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RETNA's tribute to Aaliyah is the 'queen' of Heritage Auctions' July 28 Urban Art event
RETNA (b. 1979), Aaliyah (Queen of the Damned), 2010. Acrylic on digital pigment print, 61-1/4 x 42-1/2 inches.



DALLAS, TX.- The artist called RETNA has long said that his work, most of it stuffed full of hieroglyphics dripping with spray paint, is meant to bridge the chasm between graffiti art and fine art. As though there were a distinction between such things in 2021, as myriad languages morph into a single tongue and lines separating genres melt into new style and sounds and scenes blur and merge and mutate. The revolution may not be televised. But it will eventually wind up on a canvas, whether it’s made of brick, tin, train car or paper.

And RETNA, né Marquis Lewis in 1979, is among the world’s foremost street-art insurgents; one of its most collectible, too, given the record $175,000 paid for his 2015 work They Can’t Come at Heritage Auctions in November. As Maddox Gallery noted in 2017, when commenting upon the dramatic increase in interest in Lewis’ work, “RETNA art is a global phenomenon which transcends artistic genres and linguistic barriers. Whether it’s a large-scale public mural or an indoor sculpture, no artistic medium is impossible for the artist.”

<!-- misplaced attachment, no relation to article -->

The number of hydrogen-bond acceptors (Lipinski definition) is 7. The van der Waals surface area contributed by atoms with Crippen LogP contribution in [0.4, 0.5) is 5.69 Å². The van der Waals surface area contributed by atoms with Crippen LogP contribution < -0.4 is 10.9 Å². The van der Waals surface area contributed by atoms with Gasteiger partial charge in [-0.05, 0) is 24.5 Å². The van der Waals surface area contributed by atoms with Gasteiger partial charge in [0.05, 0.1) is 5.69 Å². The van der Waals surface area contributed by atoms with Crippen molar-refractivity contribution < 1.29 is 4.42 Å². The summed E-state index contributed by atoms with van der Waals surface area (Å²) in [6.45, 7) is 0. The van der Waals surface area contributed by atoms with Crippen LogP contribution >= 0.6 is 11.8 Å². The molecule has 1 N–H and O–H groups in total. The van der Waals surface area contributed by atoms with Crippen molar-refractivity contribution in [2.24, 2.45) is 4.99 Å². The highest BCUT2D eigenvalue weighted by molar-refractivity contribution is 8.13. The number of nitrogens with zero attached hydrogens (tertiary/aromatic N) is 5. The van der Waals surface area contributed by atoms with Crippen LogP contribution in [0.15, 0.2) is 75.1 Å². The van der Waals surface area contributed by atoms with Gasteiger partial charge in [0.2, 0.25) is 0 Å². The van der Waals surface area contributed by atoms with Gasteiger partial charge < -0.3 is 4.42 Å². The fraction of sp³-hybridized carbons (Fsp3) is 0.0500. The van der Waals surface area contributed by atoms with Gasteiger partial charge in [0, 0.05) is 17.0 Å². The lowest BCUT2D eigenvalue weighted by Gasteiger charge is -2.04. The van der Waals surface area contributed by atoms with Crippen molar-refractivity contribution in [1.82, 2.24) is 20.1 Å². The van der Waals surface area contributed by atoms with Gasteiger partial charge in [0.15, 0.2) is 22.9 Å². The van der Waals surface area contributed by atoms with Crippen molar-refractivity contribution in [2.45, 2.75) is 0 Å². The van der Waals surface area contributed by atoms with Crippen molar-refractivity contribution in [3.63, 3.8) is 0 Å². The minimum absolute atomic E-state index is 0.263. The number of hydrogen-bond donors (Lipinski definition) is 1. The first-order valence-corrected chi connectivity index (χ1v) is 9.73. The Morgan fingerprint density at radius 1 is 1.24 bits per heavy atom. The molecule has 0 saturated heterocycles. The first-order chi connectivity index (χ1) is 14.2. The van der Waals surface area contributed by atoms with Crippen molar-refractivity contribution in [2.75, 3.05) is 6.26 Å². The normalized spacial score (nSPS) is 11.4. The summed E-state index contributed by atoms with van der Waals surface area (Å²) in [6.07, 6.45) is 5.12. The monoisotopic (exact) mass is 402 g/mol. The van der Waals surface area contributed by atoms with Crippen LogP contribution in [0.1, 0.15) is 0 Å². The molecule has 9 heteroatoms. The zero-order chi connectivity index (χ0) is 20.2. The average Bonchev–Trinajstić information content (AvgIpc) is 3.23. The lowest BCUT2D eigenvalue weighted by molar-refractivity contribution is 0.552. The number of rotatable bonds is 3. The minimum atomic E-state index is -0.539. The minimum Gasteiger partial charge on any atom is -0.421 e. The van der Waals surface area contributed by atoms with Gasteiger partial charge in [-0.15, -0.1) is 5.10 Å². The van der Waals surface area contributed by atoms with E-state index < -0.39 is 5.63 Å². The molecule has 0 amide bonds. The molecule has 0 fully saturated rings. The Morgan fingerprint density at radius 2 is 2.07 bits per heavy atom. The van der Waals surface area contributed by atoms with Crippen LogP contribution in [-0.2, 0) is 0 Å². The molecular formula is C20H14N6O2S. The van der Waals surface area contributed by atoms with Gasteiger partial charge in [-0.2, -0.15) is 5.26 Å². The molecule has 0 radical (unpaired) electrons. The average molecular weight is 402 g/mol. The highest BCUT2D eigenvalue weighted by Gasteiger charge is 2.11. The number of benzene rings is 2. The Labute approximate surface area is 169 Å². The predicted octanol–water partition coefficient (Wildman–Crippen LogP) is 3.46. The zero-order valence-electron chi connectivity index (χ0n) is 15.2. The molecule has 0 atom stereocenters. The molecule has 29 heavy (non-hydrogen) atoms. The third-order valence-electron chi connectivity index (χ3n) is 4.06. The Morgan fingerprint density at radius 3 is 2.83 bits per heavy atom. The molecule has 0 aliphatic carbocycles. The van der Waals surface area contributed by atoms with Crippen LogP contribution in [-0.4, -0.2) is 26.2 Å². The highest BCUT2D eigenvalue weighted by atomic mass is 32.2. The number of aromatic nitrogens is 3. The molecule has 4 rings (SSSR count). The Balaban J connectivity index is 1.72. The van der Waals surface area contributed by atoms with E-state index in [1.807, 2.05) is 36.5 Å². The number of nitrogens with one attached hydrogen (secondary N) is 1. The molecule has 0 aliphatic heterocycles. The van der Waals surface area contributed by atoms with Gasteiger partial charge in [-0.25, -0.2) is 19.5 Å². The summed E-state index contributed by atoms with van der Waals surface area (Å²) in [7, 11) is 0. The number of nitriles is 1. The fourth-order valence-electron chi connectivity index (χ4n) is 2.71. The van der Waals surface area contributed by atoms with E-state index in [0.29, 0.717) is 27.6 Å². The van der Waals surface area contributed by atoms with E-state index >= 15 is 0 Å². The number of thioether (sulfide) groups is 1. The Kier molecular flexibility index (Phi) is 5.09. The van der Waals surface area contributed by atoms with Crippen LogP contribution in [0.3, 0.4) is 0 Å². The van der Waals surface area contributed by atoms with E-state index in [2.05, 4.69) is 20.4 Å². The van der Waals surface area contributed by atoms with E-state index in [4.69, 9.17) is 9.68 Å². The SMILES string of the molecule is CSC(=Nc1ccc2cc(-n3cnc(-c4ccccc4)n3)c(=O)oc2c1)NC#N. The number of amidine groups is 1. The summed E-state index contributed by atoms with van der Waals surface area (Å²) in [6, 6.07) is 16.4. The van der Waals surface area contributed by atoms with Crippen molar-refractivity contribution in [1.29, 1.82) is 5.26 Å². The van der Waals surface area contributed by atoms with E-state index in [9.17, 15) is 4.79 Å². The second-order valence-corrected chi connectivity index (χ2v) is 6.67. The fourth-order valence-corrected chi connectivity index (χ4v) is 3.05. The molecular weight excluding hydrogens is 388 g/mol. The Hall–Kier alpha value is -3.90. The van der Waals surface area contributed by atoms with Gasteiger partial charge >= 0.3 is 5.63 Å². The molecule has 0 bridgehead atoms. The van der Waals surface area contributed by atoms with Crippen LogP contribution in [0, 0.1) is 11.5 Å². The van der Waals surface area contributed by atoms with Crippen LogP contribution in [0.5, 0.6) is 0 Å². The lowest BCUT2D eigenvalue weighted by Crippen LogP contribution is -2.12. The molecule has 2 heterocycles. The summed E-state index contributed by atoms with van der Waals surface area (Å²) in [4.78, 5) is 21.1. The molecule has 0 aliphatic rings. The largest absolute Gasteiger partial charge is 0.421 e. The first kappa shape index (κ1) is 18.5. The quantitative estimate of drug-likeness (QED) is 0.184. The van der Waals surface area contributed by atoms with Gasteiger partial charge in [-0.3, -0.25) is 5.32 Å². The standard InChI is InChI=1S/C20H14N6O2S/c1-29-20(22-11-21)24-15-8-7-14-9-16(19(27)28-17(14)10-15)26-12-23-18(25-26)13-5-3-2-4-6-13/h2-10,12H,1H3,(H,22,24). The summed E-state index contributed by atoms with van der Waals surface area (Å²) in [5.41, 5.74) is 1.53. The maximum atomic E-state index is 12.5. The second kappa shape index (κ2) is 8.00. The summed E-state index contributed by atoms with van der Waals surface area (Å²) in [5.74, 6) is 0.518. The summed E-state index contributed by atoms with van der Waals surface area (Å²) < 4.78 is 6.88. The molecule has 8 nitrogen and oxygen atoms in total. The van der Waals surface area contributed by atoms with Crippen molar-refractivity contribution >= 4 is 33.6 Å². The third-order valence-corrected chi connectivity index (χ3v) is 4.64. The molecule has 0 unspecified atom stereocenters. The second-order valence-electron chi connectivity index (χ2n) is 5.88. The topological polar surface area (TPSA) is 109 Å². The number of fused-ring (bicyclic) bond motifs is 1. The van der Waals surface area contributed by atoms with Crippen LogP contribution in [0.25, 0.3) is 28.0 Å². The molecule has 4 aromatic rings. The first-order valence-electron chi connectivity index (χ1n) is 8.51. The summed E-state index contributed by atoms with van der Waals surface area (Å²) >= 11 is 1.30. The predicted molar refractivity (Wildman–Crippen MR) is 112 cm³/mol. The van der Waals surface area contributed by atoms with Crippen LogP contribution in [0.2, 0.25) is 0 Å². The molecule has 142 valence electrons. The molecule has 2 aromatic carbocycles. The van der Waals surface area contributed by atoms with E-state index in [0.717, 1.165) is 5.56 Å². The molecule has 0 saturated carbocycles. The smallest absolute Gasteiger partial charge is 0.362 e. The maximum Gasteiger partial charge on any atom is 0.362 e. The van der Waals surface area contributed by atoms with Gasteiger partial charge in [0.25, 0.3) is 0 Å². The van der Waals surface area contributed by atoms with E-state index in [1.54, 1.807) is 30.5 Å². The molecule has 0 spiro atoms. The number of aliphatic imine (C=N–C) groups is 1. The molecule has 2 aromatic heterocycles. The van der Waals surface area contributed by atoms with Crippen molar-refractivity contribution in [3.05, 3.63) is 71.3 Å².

Nor any subject, which brings us to Aaliyah (Queen of the Damned), a 2010 acrylic-on-digital pigment print that serves as one of the myriad highlights in Heritage Auctions’ July 28 Urban Art Signature event.

Of the five RETNA works offered in the auction, his portrait of the late R&B singer, who died at age 22 in a 2001 plane crash, is a singular work absent his trademark hieroglyphics. Yet it’s still recognizably RETNA – a static work that’s wildly kinetic, something quiet but never really still.

Walter Ramirez, Heritage’s New York-based specialist in Fine & Decorative Arts, points especially to RETNA’s “loose-flowing and short brush strokes, and his wild and vibrant palate.” Says Ramirez, “It’s a wildly unique work definitive of the imagination and the genius of RETNA.”

The artist here pays homage to the singer with an image from her second – and final – film role, as the vampire Queen Akasha from director Michael Rymer’s adaptation of Anne Rice’s Queen of the Damned. Beneath the acrylic lies a movie poster, a mere advertisement for a movie about “the mother of all vampires.”

Aaliyah herself would call the character a “manipulative, crazy, sexual being,” to which RETNA adds playful, ethereal and, most of all, eternal.










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